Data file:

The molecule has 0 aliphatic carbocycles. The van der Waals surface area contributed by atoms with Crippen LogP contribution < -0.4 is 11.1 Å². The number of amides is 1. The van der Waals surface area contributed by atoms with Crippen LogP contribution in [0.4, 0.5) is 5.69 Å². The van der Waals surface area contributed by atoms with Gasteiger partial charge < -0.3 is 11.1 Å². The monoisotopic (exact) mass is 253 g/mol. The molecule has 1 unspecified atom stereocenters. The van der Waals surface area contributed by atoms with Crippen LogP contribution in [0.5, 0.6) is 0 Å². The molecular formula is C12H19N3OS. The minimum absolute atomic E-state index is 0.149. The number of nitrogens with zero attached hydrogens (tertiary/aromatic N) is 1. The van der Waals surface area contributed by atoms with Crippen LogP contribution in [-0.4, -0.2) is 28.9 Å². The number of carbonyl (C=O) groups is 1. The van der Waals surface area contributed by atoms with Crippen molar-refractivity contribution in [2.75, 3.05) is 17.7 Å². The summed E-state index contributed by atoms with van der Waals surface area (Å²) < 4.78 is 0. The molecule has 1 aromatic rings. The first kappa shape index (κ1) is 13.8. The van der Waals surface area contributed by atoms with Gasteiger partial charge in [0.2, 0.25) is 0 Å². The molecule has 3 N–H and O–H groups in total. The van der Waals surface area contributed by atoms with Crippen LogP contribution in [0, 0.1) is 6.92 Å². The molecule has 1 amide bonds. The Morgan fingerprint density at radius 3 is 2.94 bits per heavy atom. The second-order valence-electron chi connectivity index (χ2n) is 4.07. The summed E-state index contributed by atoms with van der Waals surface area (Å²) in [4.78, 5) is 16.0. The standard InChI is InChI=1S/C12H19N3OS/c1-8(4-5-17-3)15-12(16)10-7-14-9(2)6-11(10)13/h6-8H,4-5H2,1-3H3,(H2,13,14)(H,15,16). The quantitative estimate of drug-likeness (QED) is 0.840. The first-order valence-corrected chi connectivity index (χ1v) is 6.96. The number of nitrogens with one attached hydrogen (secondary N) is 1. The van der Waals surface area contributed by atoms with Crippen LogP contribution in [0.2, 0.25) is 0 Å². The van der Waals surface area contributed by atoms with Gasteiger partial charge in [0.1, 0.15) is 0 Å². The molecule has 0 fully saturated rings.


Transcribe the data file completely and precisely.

The molecule has 0 aliphatic carbocycles. The van der Waals surface area contributed by atoms with Crippen LogP contribution < -0.4 is 11.1 Å². The number of amides is 1. The van der Waals surface area contributed by atoms with Crippen LogP contribution in [0.4, 0.5) is 5.69 Å². The van der Waals surface area contributed by atoms with Gasteiger partial charge < -0.3 is 11.1 Å². The monoisotopic (exact) mass is 253 g/mol. The molecule has 1 unspecified atom stereocenters. The van der Waals surface area contributed by atoms with Crippen LogP contribution in [0.5, 0.6) is 0 Å². The molecular formula is C12H19N3OS. The minimum absolute atomic E-state index is 0.149. The number of nitrogens with zero attached hydrogens (tertiary/aromatic N) is 1. The van der Waals surface area contributed by atoms with Crippen LogP contribution in [-0.4, -0.2) is 28.9 Å². The number of carbonyl (C=O) groups is 1. The van der Waals surface area contributed by atoms with Crippen molar-refractivity contribution in [2.75, 3.05) is 17.7 Å². The summed E-state index contributed by atoms with van der Waals surface area (Å²) < 4.78 is 0. The molecule has 1 aromatic rings. The first kappa shape index (κ1) is 13.8. The van der Waals surface area contributed by atoms with Gasteiger partial charge in [0.2, 0.25) is 0 Å². The molecule has 3 N–H and O–H groups in total. The van der Waals surface area contributed by atoms with Crippen LogP contribution in [0, 0.1) is 6.92 Å². The molecule has 1 amide bonds. The Morgan fingerprint density at radius 3 is 2.94 bits per heavy atom. The second-order valence-electron chi connectivity index (χ2n) is 4.07. The summed E-state index contributed by atoms with van der Waals surface area (Å²) in [4.78, 5) is 16.0. The standard InChI is InChI=1S/C12H19N3OS/c1-8(4-5-17-3)15-12(16)10-7-14-9(2)6-11(10)13/h6-8H,4-5H2,1-3H3,(H2,13,14)(H,15,16). The quantitative estimate of drug-likeness (QED) is 0.840. The first-order valence-corrected chi connectivity index (χ1v) is 6.96. The number of nitrogens with one attached hydrogen (secondary N) is 1. The van der Waals surface area contributed by atoms with Crippen LogP contribution in [0.2, 0.25) is 0 Å². The van der Waals surface area contributed by atoms with Gasteiger partial charge in [0.1, 0.15) is 0 Å². The molecule has 0 fully saturated rings.